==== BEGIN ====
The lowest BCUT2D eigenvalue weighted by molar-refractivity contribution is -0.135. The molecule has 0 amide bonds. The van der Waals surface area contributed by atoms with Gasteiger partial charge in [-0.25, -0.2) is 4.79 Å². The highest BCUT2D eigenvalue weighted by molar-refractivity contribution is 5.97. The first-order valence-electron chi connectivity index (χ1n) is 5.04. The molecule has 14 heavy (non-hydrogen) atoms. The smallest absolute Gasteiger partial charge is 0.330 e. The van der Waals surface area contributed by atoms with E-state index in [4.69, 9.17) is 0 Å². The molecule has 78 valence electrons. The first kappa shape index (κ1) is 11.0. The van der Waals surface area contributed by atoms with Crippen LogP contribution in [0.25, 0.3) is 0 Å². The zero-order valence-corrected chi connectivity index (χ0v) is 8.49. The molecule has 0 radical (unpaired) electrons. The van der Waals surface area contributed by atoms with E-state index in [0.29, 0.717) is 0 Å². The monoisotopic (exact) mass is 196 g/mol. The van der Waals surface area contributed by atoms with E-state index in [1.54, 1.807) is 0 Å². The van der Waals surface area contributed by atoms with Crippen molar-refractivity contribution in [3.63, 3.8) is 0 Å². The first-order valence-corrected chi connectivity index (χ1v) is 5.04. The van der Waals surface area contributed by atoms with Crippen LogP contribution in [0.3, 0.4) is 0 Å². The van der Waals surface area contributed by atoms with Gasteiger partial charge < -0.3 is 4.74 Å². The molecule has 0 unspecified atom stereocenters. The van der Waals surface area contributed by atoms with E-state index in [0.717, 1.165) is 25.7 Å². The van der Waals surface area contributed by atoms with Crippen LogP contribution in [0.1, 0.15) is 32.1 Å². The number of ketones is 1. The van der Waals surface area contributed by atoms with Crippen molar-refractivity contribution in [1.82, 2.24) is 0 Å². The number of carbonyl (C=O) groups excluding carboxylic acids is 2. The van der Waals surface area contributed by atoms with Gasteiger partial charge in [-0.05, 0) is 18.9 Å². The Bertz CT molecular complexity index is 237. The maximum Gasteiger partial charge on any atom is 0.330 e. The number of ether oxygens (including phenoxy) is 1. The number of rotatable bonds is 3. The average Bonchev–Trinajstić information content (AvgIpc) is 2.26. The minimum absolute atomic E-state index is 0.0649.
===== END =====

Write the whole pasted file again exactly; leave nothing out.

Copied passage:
The lowest BCUT2D eigenvalue weighted by molar-refractivity contribution is -0.135. The molecule has 0 amide bonds. The van der Waals surface area contributed by atoms with Gasteiger partial charge in [-0.25, -0.2) is 4.79 Å². The highest BCUT2D eigenvalue weighted by molar-refractivity contribution is 5.97. The first-order valence-electron chi connectivity index (χ1n) is 5.04. The molecule has 14 heavy (non-hydrogen) atoms. The smallest absolute Gasteiger partial charge is 0.330 e. The van der Waals surface area contributed by atoms with E-state index in [4.69, 9.17) is 0 Å². The molecule has 78 valence electrons. The first kappa shape index (κ1) is 11.0. The van der Waals surface area contributed by atoms with Crippen LogP contribution in [0.25, 0.3) is 0 Å². The zero-order valence-corrected chi connectivity index (χ0v) is 8.49. The molecule has 0 radical (unpaired) electrons. The van der Waals surface area contributed by atoms with E-state index in [0.29, 0.717) is 0 Å². The monoisotopic (exact) mass is 196 g/mol. The van der Waals surface area contributed by atoms with E-state index in [1.54, 1.807) is 0 Å². The van der Waals surface area contributed by atoms with Crippen molar-refractivity contribution in [3.63, 3.8) is 0 Å². The first-order valence-corrected chi connectivity index (χ1v) is 5.04. The van der Waals surface area contributed by atoms with Crippen LogP contribution in [0.3, 0.4) is 0 Å². The van der Waals surface area contributed by atoms with Gasteiger partial charge < -0.3 is 4.74 Å². The molecule has 0 unspecified atom stereocenters. The van der Waals surface area contributed by atoms with E-state index in [0.717, 1.165) is 25.7 Å². The van der Waals surface area contributed by atoms with Crippen LogP contribution in [0.1, 0.15) is 32.1 Å². The number of ketones is 1. The van der Waals surface area contributed by atoms with Crippen molar-refractivity contribution in [1.82, 2.24) is 0 Å². The number of carbonyl (C=O) groups excluding carboxylic acids is 2. The van der Waals surface area contributed by atoms with Gasteiger partial charge in [-0.05, 0) is 18.9 Å². The Bertz CT molecular complexity index is 237. The maximum Gasteiger partial charge on any atom is 0.330 e. The number of ether oxygens (including phenoxy) is 1. The number of rotatable bonds is 3. The average Bonchev–Trinajstić information content (AvgIpc) is 2.26. The minimum absolute atomic E-state index is 0.0649.